"May the Peace of
the Lord be Known to All who Come Here"
Walk the Labyrinth
... Sit, Pray, Enjoy!
is an ancient spiritual tool that was used in the Medieval era in the
European Cathedrals. Many people were unable to make their
pilgrimage to the Holy Land due to the dangerous conditions presented by
the Crusades; so specific cathedrals were appointed to have a labyrinth.
The eleven circuit labyrinth at the Chartres Cathedral in France is the
most famous and the only one still remaining in Europe. There are
many variations of the basic design. The one we have created at here
is the seven circuit labyrinth fashioned after the ones found in
Scandinavia and Germany.
The labyrinth is not a maze. There is single path that leads
to the center by way of many twists and turns which will also lead the
walker safely back out again. The labyrinth, dating back to the
Bronze Age, seems to emerge in culture whenever there has been a great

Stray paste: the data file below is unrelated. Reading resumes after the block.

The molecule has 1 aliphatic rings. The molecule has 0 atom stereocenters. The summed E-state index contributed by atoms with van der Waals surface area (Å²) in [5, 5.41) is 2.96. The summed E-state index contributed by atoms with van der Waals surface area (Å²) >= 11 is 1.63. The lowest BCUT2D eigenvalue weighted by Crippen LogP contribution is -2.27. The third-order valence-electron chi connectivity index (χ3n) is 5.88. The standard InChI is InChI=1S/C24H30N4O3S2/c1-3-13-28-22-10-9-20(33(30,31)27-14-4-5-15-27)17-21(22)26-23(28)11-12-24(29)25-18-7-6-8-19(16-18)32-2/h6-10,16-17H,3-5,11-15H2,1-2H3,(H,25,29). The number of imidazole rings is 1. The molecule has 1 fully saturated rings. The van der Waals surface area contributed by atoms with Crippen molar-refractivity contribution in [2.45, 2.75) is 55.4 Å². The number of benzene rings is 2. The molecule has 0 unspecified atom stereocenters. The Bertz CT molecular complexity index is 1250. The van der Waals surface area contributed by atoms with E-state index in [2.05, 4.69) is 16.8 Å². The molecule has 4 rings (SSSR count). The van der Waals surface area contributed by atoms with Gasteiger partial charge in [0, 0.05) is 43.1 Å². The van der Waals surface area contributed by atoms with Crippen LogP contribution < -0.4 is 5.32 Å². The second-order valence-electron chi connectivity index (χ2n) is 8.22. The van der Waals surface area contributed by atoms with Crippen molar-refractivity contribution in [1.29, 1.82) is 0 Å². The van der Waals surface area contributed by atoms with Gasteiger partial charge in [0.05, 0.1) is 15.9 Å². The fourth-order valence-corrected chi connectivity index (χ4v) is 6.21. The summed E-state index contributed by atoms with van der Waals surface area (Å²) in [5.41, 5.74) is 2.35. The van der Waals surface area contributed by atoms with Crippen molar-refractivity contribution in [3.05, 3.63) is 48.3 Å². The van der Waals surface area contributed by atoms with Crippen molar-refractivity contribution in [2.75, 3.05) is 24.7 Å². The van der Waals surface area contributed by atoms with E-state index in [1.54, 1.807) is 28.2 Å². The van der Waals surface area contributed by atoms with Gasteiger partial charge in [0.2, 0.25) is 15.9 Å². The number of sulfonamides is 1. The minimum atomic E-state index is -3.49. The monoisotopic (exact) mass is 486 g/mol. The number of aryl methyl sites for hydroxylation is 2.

need in that society.
There is mystery. Labyrinths are mystical because they touch
each person at their point of need, joy and celebration. No two
walks on the labyrinth are the same.
There is no wrong way to use the labyrinth. It is most helpful t
take your time, let go of the things that are troubling you and receive
what God has for you without expectations.
One Way to Use the Labyrinth
1. Release your burdens as you walk toward the center.
2. Receive God's gift as you remain in the center.
3. Ready yourself as you walk back to return to the world.
Symbolism of St. John's Frontscape
Fish Bench - Christians gather here.
3 Circles in Pavers - Trinity
12 Granite Stepping Stones above the pavers represent the 12
Red Door - The blood of Jesus shed for us and the power of the Holy
Plantings - Bleeding Heart & Trees
Baptismal Font - The flowing water of God's new life for all
7 in the Sidewalk to the Left
1 in the Sidewalk to the Right
3 in Mount Calvary Display
1 on the Information Sign
1 Raising up from the Ground
1 in the Center of the Labyrinth
Roman and Anglican traditions there are 14 Stations of the Cross.
Thank you to Rev. Donna Lee Kusky, Episcopal Deacon for the teaching us
and providing the above information.